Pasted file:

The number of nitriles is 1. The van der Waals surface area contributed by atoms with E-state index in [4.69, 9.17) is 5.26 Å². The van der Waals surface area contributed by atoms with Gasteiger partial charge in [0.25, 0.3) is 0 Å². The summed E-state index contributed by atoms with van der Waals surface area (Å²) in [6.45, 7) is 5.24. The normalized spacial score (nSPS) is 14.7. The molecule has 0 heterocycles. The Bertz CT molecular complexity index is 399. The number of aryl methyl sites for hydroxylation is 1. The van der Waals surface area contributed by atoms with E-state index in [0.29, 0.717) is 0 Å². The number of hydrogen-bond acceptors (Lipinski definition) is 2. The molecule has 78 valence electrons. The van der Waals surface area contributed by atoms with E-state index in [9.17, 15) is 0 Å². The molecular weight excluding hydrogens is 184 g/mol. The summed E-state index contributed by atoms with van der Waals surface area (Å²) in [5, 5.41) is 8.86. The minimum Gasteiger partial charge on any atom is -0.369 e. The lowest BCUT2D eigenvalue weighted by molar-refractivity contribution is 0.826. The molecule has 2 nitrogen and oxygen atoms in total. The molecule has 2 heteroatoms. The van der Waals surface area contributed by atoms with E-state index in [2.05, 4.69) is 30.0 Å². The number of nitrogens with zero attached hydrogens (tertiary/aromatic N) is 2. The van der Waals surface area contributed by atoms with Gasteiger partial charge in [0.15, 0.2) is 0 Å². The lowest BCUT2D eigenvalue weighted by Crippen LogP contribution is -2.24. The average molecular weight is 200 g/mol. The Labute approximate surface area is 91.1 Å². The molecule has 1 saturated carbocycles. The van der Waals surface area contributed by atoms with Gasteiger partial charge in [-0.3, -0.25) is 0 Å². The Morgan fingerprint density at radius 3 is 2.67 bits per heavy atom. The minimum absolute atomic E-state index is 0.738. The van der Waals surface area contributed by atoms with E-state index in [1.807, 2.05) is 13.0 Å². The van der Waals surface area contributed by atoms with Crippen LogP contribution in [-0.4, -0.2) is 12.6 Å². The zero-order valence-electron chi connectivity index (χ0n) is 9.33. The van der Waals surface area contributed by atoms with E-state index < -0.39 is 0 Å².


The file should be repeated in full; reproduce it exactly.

The number of nitriles is 1. The van der Waals surface area contributed by atoms with E-state index in [4.69, 9.17) is 5.26 Å². The van der Waals surface area contributed by atoms with Gasteiger partial charge in [0.25, 0.3) is 0 Å². The summed E-state index contributed by atoms with van der Waals surface area (Å²) in [6.45, 7) is 5.24. The normalized spacial score (nSPS) is 14.7. The molecule has 0 heterocycles. The Bertz CT molecular complexity index is 399. The number of aryl methyl sites for hydroxylation is 1. The van der Waals surface area contributed by atoms with E-state index in [0.29, 0.717) is 0 Å². The number of hydrogen-bond acceptors (Lipinski definition) is 2. The molecule has 78 valence electrons. The van der Waals surface area contributed by atoms with E-state index in [9.17, 15) is 0 Å². The molecular weight excluding hydrogens is 184 g/mol. The summed E-state index contributed by atoms with van der Waals surface area (Å²) in [5, 5.41) is 8.86. The minimum Gasteiger partial charge on any atom is -0.369 e. The lowest BCUT2D eigenvalue weighted by molar-refractivity contribution is 0.826. The molecule has 2 nitrogen and oxygen atoms in total. The molecule has 2 heteroatoms. The van der Waals surface area contributed by atoms with E-state index in [2.05, 4.69) is 30.0 Å². The number of nitrogens with zero attached hydrogens (tertiary/aromatic N) is 2. The van der Waals surface area contributed by atoms with Gasteiger partial charge in [0.15, 0.2) is 0 Å². The lowest BCUT2D eigenvalue weighted by Crippen LogP contribution is -2.24. The average molecular weight is 200 g/mol. The Labute approximate surface area is 91.1 Å². The molecule has 1 saturated carbocycles. The van der Waals surface area contributed by atoms with Gasteiger partial charge in [-0.3, -0.25) is 0 Å². The Morgan fingerprint density at radius 3 is 2.67 bits per heavy atom. The minimum absolute atomic E-state index is 0.738. The van der Waals surface area contributed by atoms with E-state index in [1.807, 2.05) is 13.0 Å². The van der Waals surface area contributed by atoms with Crippen LogP contribution in [-0.4, -0.2) is 12.6 Å². The zero-order valence-electron chi connectivity index (χ0n) is 9.33. The van der Waals surface area contributed by atoms with E-state index < -0.39 is 0 Å².